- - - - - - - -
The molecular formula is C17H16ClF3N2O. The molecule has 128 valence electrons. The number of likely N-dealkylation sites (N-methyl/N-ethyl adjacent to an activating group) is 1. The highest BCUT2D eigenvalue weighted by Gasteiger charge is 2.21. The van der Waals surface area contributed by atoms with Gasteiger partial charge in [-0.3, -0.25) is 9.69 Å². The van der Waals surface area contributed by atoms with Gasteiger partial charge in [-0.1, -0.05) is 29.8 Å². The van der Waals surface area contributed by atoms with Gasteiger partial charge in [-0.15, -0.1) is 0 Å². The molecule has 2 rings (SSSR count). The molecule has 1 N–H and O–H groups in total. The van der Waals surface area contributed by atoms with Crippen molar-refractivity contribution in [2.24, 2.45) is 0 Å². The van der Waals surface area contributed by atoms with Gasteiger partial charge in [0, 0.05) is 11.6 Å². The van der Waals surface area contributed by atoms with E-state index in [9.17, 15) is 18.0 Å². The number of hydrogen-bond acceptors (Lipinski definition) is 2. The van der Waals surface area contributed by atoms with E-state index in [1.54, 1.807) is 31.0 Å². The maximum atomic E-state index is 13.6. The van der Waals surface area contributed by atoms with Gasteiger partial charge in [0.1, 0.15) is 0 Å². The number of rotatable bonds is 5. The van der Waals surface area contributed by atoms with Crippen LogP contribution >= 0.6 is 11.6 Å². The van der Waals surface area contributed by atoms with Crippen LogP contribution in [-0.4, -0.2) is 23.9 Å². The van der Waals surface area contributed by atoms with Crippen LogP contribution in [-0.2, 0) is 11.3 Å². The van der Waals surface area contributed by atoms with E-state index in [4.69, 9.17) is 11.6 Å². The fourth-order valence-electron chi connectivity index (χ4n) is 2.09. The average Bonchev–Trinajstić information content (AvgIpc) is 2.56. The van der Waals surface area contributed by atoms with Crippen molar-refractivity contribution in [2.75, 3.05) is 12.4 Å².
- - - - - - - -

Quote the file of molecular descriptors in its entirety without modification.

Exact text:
The molecular formula is C17H16ClF3N2O. The molecule has 128 valence electrons. The number of likely N-dealkylation sites (N-methyl/N-ethyl adjacent to an activating group) is 1. The highest BCUT2D eigenvalue weighted by Gasteiger charge is 2.21. The van der Waals surface area contributed by atoms with Gasteiger partial charge in [-0.3, -0.25) is 9.69 Å². The van der Waals surface area contributed by atoms with Gasteiger partial charge in [-0.1, -0.05) is 29.8 Å². The van der Waals surface area contributed by atoms with Gasteiger partial charge in [-0.15, -0.1) is 0 Å². The molecule has 2 rings (SSSR count). The molecule has 1 N–H and O–H groups in total. The van der Waals surface area contributed by atoms with Crippen molar-refractivity contribution in [2.24, 2.45) is 0 Å². The van der Waals surface area contributed by atoms with Gasteiger partial charge in [0, 0.05) is 11.6 Å². The van der Waals surface area contributed by atoms with E-state index in [9.17, 15) is 18.0 Å². The number of hydrogen-bond acceptors (Lipinski definition) is 2. The van der Waals surface area contributed by atoms with E-state index in [1.54, 1.807) is 31.0 Å². The maximum atomic E-state index is 13.6. The van der Waals surface area contributed by atoms with Gasteiger partial charge in [0.1, 0.15) is 0 Å². The number of rotatable bonds is 5. The van der Waals surface area contributed by atoms with Crippen LogP contribution >= 0.6 is 11.6 Å². The van der Waals surface area contributed by atoms with Crippen LogP contribution in [-0.4, -0.2) is 23.9 Å². The van der Waals surface area contributed by atoms with Crippen LogP contribution in [-0.2, 0) is 11.3 Å². The van der Waals surface area contributed by atoms with E-state index in [4.69, 9.17) is 11.6 Å². The fourth-order valence-electron chi connectivity index (χ4n) is 2.09. The average Bonchev–Trinajstić information content (AvgIpc) is 2.56. The van der Waals surface area contributed by atoms with Crippen molar-refractivity contribution in [2.75, 3.05) is 12.4 Å².